A cowboy is made in eight seconds. That’s how long you have to stay on a bull for it to count as a “ride.” Any less than that is a failure. On the best rides, eight seconds doesn’t feel like long enough; on the worst, it’s an eternity. But to get to that feeling, that adrenaline rush of power and success and terror, you first have to make it out of the gates, and Koal Livingston didn’t.
It was an overcast September evening in Fairfax, Virginia, the 22nd stop of the Professional Bull Rider’s (PBR) annual world tour. The world’s top bull riders were gathered in the chutes, taping their hands, spitting dip into Styrofoam cups, adjusting Stetsons. There was a million dollars on the line for the weekend, but Livingston, like all good riders, knew his competition wasn’t in Wranglers. The enemy is always the bull. After slapping his chap-covered legs, Livingston hopped over the railing of the chute where his rival, Outlaw, began to wriggle.
Livingston was almost ready to go — vest Velcroed, helmet on, mouthguard in, hand gripped around the rope — when Outlaw started bucking. From where I stood above the chute, I could see him go down and back. Then the spotter lost his grip on Livingston’s protective vest, and all of a sudden the bull bucked forward, catapulting Livingston headfirst into the chute’s metal wall. When the gate opened, the bull bucked out, but Livingston stayed down. The staff rushed to shield his body from the audience’s view, but I could see his limp legs peeking out from the corner of the enclosure. The cowboys nearest him removed their hats as the sports medicine team came out.
Livingston was out cold for almost a minute before he returned to the bright lights of the stadium and rose to his feet. “I absolutely cannot believe this guy is walkin’ out of this arena,” the announcer said as the crowd applauded. At the Fairfax competition that weekend, 10 of the 35 riders were competing with an injury. Before the event ended, four more would be injured. To make it through a full season of bull riding without an injury would be a miracle, one that almost never happens. Sean Willingham, a veteran of the PBR, told me the next afternoon, “You gotta be prepared. You’re gonna get hurt. You’re not gonna ever not get hurt.”
For the past fifteen years, the United States has been caught in an endless conversation about safety in sports, professional and amateur. Though sports are not necessarily more dangerous now than in the past — in 1905, at least 13 U.S. college football players died from game injuries before the adoption of the forward pass — better science and health care have made us more aware of how the impacts of contact sports destroy our bodies and, over time, degrade our minds.
Football dominates the discussion of the dangers of sports, but every sport is working to become safer. Baseball players have started wearing a plastic glove to protect their hands when they slide into the base. This season, the NHL began stricter enforcement of the slashing penalty to prevent hand injuries; the league also cycles hundreds of thousands of dollars gathered from suspension penalties each year into an emergency fund for players.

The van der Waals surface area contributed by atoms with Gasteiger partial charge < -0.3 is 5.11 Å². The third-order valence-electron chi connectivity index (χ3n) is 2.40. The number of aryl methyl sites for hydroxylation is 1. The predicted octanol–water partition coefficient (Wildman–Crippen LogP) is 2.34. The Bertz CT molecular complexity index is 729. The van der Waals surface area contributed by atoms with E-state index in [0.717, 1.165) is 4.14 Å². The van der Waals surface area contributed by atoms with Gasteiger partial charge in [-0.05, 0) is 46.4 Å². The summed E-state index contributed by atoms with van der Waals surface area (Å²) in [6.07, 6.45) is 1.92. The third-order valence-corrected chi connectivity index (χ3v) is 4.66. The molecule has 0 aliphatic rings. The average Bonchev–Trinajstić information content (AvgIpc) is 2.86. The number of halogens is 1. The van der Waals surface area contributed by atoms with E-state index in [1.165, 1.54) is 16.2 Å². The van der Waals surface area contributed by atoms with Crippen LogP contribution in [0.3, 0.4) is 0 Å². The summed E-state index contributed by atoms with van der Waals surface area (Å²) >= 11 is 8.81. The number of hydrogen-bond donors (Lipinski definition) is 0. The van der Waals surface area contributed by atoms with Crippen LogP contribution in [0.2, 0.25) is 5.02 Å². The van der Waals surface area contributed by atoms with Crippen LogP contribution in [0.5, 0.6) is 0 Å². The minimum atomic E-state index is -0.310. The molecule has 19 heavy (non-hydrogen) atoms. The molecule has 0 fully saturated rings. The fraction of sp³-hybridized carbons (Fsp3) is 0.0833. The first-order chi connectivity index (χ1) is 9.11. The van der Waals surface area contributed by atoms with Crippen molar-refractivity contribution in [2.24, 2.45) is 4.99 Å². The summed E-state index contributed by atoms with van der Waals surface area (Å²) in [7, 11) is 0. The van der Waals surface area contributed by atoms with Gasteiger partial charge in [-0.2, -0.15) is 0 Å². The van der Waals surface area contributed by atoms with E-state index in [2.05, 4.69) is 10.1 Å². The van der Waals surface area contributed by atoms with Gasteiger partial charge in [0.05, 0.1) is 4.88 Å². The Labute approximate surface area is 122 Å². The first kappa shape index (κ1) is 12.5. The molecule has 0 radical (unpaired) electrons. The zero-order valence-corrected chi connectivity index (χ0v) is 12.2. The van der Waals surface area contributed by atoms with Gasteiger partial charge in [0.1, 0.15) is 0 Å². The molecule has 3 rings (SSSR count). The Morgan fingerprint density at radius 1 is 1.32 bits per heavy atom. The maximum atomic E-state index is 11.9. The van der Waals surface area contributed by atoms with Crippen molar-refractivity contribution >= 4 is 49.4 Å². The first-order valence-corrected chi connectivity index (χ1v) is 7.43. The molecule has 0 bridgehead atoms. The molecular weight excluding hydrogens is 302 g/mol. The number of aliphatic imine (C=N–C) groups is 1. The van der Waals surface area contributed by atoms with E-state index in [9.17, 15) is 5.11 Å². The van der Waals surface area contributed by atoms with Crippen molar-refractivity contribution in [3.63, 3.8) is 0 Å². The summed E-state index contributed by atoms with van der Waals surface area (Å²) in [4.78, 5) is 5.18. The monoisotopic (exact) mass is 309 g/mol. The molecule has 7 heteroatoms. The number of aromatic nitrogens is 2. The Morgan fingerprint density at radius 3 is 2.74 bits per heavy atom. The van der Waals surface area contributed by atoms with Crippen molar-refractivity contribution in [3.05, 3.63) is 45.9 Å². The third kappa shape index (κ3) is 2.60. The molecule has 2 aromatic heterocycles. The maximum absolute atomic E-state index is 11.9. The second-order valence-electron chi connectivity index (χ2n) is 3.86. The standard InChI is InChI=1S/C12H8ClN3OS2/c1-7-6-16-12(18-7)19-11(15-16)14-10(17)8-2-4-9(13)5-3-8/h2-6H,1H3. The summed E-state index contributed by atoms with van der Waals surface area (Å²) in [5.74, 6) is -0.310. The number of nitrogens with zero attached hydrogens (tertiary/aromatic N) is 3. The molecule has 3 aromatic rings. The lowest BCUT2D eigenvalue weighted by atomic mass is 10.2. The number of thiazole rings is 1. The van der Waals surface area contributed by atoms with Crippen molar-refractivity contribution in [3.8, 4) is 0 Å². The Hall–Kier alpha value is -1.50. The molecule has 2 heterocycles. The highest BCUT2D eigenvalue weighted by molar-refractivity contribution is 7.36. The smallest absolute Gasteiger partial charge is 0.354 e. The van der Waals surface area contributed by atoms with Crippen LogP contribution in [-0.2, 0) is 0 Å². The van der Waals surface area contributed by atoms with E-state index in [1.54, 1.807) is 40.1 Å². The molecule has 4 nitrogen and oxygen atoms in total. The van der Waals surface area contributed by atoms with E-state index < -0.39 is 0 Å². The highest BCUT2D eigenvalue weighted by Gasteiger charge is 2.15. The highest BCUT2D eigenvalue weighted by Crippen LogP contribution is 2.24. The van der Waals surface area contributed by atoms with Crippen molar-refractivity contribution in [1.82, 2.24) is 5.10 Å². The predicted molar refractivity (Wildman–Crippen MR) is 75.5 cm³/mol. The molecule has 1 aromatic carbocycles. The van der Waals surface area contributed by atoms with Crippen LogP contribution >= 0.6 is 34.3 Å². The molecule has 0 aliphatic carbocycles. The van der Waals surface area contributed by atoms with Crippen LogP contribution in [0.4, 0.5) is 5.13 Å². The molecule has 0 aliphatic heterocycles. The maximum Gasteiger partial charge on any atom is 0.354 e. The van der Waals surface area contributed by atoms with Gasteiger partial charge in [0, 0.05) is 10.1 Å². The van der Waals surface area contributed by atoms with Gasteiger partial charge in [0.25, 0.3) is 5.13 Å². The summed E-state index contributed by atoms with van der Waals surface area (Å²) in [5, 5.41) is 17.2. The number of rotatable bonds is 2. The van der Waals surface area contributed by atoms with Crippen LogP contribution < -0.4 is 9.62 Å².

But amid this concerted national rush to protect athletes, one sport stands out: bull riding. A bull rider is 10 times more likely to be seriously injured than a football player. One reason is obvious: 2,000-pound bulls have zero interest in injury prevention. Being stepped on by a bull can kill a man, and has. Getting hit with a bull’s horn can fracture 33 facial bones, as it did with a rider named Chase Outlaw this past July. And the bulls are only getting stronger.
“These bulls are bred to buck,” says Justin Cornwell, a stock contractor who brings champion bulls to competitions. “At this level, these bulls are pros. They’re not here to mess around.” Rodeo bulls have been bred to leap and twirl and duck and jump unpredictably—in other words, to win.
Over the past 22 years, the PBR has introduced protective vests and now requires helmets for riders born after 1994. But even those mild safety requirements do not extend to riders outside of PBR arenas, and bull riders are suffering the consequences, with hundreds of accidents recorded just this year alone. There is no comprehensive data on riders injured, and many riders do not even receive treatment for their injuries.
Bull riding is one of the fastest-growing sports in United States — this season alone, more than 19 million people have watched the PBR on CBS — and when you watch it on TV or in the arena, it’s clear that no one wants the sport to be any safer. The danger, the potential for the bull to win in the most grotesque way possible, is part of the appeal. Still, even bull riding is beginning to take part in the national campaign to make every sport safer. It’s unclear, though, how safe it can ever really be.